How about some old-fashioned New Orleans music by a guy from Milwaukee who was born in England? While Norrie Coxs trad-jazz pedigree is geographically suspect, his innate grasp of New Orleans music is anything but. Inspired by now-legendary clarinetists from the Big Easy such as Johnny Dodds and George Lewis, veteran Cox is a steadfast bandleader who keeps the rhythm rolling in no uncertain terms. Along with Charlie Devore playing cornet, trombonist Jim Klippert and Mike Carrell on banjo and guitar, he presides over the Stompers front line with festive enthusiasm and bold confidence. Drawing from an exceedingly rich repertoire that was established more than a half-century ago, Cox and his gang of elders breathe new life into compositions by Irving Berlin, Guy Lombardo and Ellington altoist Johnny Hodges, as well as revitalizing traditional tunes such as "Jerusalem Blues." Keeping the song melodies right up front and their tempos within a danceable range, these graybeards play obscure yet essential New Orleans music once associated with Jelly Roll Morton, Wingy Manone and Kid Thomas. With their jazzbo vocabulary down pat, Cox and his Stompers take those bygone Dance Hall Days and bring them into the next century without missing a beat.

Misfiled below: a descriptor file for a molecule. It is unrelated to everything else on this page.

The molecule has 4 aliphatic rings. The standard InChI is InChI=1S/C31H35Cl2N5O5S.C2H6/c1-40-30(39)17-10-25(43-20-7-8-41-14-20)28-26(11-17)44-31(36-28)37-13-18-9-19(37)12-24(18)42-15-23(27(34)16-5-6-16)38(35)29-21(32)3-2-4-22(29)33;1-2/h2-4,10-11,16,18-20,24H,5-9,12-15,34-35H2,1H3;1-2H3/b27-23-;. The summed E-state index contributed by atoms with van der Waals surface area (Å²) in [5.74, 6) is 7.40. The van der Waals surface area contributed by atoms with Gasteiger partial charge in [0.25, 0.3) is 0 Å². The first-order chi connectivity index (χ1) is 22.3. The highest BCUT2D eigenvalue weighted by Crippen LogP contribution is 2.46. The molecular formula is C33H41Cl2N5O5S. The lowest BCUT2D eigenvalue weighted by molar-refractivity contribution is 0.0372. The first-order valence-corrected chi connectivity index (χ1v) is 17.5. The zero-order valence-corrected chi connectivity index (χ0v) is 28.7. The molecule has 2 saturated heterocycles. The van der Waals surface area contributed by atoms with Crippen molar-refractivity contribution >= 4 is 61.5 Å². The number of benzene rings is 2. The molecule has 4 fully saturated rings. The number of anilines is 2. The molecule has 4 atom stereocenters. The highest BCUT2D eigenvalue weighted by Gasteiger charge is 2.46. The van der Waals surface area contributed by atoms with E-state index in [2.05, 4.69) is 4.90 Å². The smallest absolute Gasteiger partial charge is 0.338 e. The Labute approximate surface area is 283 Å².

We welcome readers to submit letters regarding articles and content in Detroit Metro Times. Letters should be a minimum of 150 words, refer to content that has appeared on Detroit Metro Times, and must include the writer's full name, address, and phone number for verification purposes. No attachments will be considered. Writers of letters selected for publication will be notified via email. Letters may be edited and shortened for space.
Email us at firstname.lastname@example.org.
Support Local Journalism.
Join the Detroit Metro Times Press Club
Local journalism is information. Information is power. And we believe everyone deserves access to accurate independent coverage of their community and state. Our readers helped us continue this coverage in 2020, and we are so grateful for the support.
Help us keep this coverage going in 2021. Whether it's a one-time acknowledgement of this article or an ongoing membership pledge, your support goes to local-based reporting from our small but mighty team.
Join the Metro Times Press Club for as little as $5 a month.